We grow single crystals of bulk-insulating topological insulators, topological superconductors, Weyl semimetals, and candidate materials of new topological matter. They are characterized mainly by magneto-transport measurements to understand their peculiar electronic states and to look for novel transport phenomena. We also grow nanowires and nanoplates of these materials and characterize them in device forms.
We grow epitaxial thin films of a bulk-insulating topological insulator (TI) and a quantum anomalous Hall insulator (QAHI) using the MBE technique as platforms of novel devices. We also grow artificial heterostructures with the MBE technique to synthesize designer topological matter.
The quantization phenomena occurring in TI nanowires enrich the physics TIs. We synthesize TI nanowires using both top-down and bottom up approaches and elucidate their novel physics. Furthermore, we combine TI nanowires with a superconductor to generate Majorana zero-modes for topological qubits.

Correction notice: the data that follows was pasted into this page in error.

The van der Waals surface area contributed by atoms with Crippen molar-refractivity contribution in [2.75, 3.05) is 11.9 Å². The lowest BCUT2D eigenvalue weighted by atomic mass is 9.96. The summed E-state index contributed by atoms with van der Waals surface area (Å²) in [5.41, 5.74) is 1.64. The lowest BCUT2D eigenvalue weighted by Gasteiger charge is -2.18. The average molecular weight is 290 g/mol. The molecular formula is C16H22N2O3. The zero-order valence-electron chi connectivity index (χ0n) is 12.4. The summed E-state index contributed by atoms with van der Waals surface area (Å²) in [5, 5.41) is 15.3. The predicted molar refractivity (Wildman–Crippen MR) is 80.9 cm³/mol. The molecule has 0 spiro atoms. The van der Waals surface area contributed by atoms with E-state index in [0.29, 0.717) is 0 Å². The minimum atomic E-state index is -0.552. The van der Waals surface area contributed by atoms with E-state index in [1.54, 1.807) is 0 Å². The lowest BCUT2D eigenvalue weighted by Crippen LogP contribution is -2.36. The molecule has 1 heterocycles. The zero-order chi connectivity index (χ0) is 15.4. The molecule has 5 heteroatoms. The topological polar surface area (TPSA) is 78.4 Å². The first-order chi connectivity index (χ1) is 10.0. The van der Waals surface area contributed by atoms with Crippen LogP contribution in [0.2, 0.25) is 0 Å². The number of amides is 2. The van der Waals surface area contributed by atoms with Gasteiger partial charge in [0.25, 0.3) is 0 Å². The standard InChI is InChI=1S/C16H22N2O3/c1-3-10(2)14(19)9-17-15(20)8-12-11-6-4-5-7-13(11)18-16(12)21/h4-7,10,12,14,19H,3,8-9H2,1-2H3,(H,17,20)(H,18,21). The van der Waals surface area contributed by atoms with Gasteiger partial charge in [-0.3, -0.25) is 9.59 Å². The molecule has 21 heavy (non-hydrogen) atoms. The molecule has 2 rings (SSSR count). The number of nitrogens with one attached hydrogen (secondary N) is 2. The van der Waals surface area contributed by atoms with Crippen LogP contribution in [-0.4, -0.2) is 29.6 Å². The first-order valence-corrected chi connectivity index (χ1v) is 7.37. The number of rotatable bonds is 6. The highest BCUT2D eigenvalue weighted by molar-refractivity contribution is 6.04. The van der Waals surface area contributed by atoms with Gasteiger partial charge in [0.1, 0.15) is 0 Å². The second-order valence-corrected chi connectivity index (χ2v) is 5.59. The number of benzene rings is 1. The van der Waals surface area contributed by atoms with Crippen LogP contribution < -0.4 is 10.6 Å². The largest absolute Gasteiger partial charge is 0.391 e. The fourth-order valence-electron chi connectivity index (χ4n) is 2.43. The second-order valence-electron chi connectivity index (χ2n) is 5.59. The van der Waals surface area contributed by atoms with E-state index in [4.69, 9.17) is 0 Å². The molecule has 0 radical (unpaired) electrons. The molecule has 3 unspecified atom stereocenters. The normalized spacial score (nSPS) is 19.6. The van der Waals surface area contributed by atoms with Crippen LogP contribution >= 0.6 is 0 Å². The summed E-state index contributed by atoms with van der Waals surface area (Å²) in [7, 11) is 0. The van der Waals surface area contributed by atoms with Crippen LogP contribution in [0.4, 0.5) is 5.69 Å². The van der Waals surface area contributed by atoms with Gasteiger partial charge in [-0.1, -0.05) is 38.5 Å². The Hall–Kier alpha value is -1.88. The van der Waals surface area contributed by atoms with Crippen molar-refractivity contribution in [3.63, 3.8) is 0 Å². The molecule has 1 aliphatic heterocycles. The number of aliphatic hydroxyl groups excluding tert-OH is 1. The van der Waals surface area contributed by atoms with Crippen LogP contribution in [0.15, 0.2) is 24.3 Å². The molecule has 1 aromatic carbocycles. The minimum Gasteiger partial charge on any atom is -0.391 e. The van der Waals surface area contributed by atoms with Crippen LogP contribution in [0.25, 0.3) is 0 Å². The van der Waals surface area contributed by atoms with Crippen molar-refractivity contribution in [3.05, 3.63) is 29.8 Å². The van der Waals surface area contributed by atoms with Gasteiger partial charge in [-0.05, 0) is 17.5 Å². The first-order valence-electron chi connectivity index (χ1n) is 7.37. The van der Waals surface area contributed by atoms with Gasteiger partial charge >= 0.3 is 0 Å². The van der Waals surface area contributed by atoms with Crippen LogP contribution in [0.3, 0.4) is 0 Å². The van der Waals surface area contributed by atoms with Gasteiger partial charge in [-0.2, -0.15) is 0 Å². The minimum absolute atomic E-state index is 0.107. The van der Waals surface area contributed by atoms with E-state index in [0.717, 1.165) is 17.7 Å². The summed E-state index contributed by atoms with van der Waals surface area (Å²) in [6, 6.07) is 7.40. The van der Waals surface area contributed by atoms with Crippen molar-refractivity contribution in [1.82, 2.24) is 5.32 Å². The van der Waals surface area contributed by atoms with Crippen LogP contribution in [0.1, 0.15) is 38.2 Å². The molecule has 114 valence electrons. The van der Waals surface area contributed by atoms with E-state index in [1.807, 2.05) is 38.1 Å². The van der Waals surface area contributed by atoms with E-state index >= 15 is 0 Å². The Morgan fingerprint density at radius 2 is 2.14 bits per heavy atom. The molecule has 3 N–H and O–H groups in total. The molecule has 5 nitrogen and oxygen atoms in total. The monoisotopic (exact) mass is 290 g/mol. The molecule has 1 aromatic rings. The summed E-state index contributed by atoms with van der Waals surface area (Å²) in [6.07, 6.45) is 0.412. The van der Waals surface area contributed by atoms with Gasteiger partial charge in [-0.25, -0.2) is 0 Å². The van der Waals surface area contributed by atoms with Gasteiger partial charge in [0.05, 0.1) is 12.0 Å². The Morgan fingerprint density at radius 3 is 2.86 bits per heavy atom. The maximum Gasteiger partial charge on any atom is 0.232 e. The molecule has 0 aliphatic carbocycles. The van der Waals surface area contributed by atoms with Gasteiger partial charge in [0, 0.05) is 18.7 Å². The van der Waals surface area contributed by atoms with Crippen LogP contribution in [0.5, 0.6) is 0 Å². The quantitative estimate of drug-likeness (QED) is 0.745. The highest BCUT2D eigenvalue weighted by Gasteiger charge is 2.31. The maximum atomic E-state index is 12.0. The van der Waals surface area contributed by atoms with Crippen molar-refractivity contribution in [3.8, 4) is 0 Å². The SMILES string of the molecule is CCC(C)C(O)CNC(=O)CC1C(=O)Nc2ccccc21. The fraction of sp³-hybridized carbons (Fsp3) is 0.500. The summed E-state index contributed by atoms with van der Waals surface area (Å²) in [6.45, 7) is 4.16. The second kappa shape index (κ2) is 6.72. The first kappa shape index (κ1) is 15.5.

We seek to utilize the spin-momentum-locked surface states of TIs for developing new concepts for spintronics, including spin transistors. Realization of the ballistic spin transport, which is expected to be 100% spin polarized, in a nanodevice is our important goal.
TI Josephson junctions
The Josephson junctions made on a TI surface are expected to host 1D Majorana fermions, and the Josephson vortices created in such a junction should trap a Majorana zero-mode. We use these junctions to address the novel physics of Majorana fermions and, ultimately, to elucidate the non-Abelian statistics of Majorana zero-modes by interferometry.
We use TIs as the basic platform to generate Majorana zero-modes and to realize qubits. To enable braiding operations, which are the key to topological quantum computing, we need to incorporate 6 Majorana zero-modes in a 1-qubit device and to control their internal and external couplings. We employ state-of-the art materials, device fabrications, and microwave instrumentations to realize a topological qubit and characterize its performance.